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Friday, 27 February 2015

What Is ISL Uranium Mining

In situ leach mining (ISL), also known as in-situ mining or solution mining, was first used as a means to extract low grades of uranium from ore in underground mines. First used in Wyoming in the 1950s, originally as a low production experiment at the Lucky June mine, it became a high-production, low cost method of fulfilling Atomic Energy Commission uranium requirements at Utah Construction Company's Shirley Basin mining operations in the 1960s. Pioneered through the efforts of Charles Don Snow, a uranium mining and exploration geologist employed by Utah, many of his developments are still used today in ISL mining.

What is ISL mining? According to the Wyoming Mining Association website, ISL mining is explained in the following manner. (We choose Wyoming because it is the birthplace of "solution mining" as it was originally called.)

"In-situ mining is a noninvasive, environmentally friendly mining process involving minimal surface disturbance which extracts uranium from porous sandstone aquifers by reversing the natural processes which deposited the uranium.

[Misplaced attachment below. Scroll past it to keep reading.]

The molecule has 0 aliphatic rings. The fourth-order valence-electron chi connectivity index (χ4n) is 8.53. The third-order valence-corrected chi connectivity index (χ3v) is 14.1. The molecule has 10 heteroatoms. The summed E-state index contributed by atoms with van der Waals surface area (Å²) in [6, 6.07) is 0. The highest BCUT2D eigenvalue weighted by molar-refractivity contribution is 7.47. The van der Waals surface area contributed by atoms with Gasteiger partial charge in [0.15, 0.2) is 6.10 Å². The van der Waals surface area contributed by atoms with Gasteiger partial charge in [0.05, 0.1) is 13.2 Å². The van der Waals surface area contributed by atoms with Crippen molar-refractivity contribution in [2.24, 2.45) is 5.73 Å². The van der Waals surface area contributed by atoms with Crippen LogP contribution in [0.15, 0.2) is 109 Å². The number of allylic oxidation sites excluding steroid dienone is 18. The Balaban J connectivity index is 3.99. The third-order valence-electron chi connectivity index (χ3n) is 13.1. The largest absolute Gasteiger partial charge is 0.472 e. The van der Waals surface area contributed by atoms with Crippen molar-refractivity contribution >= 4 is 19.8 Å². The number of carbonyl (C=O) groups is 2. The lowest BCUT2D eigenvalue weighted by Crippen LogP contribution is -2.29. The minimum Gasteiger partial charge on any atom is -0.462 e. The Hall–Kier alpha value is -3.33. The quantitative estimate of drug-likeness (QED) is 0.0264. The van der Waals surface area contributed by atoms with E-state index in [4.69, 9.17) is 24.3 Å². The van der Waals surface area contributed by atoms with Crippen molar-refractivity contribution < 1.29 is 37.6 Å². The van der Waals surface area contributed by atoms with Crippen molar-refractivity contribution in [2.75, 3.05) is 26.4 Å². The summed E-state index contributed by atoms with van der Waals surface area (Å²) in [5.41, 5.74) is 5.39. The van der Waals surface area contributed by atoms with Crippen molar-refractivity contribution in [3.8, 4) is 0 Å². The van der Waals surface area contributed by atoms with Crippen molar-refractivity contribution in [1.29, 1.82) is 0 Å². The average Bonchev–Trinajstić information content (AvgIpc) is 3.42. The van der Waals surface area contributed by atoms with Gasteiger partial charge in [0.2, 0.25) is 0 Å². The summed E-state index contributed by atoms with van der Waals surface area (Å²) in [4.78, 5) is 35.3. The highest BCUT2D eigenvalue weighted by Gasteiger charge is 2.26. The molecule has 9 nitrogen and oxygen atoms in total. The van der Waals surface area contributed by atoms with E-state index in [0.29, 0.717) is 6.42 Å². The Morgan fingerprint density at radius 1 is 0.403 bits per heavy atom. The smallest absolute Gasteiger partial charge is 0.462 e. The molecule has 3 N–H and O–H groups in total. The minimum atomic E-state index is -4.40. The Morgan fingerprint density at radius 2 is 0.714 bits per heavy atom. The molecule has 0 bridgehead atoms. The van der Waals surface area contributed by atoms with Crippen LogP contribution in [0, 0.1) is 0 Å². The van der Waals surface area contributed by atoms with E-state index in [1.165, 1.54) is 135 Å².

To be mined in situ, the uranium deposit must occur in permeable sandstone aquifers. These sandstone aquifers provide the "plumbing system" for both the original emplacement and the recovery of the uranium. The uranium was emplaced by weakly oxidizing ground water which moved through the plumbing systems of the geologic formation. To effectively extract uranium deposited from ground water, a company must first thoroughly define this plumbing system and then designs well fields that best fit the natural hydro-geological conditions.

Detailed mapping techniques, using geophysical data from standard logging tools, have been developed by uranium companies. These innovative mapping methods define the geologic controls of the original solutions, so that these same routes can be retraced for effective in situ leaching of the ore. Once the geometry of the ore bodies is known, the locations of injection and recovery wells are planned to effectively contact the uranium. This technique has been used in several thousand wells covering hundreds of acres.

Following the installation of the well field, a leaching solution (or lixiviant), consisting of native ground water containing dissolved oxygen and carbon dioxide, is delivered to the uranium-bearing strata through the injection wells. Once in contact with the mineralization, the lixiviant oxidizes the uranium minerals, which allows the uranium to dissolve in the ground water. Production wells, located between the injection wells, intercept the pregnant lixiviant and pump it to the surface. A centralized ion-exchange facility extracts the uranium from the barren lixiviant, stripped of uranium, is regenerated with oxygen and carbon dioxide and recirculated for continued leaching. The ion exchange resin, which becomes 'loaded' with uranium, it is stripped or eluted. Once eluted, the ion exchange resin is returned to the well field facility.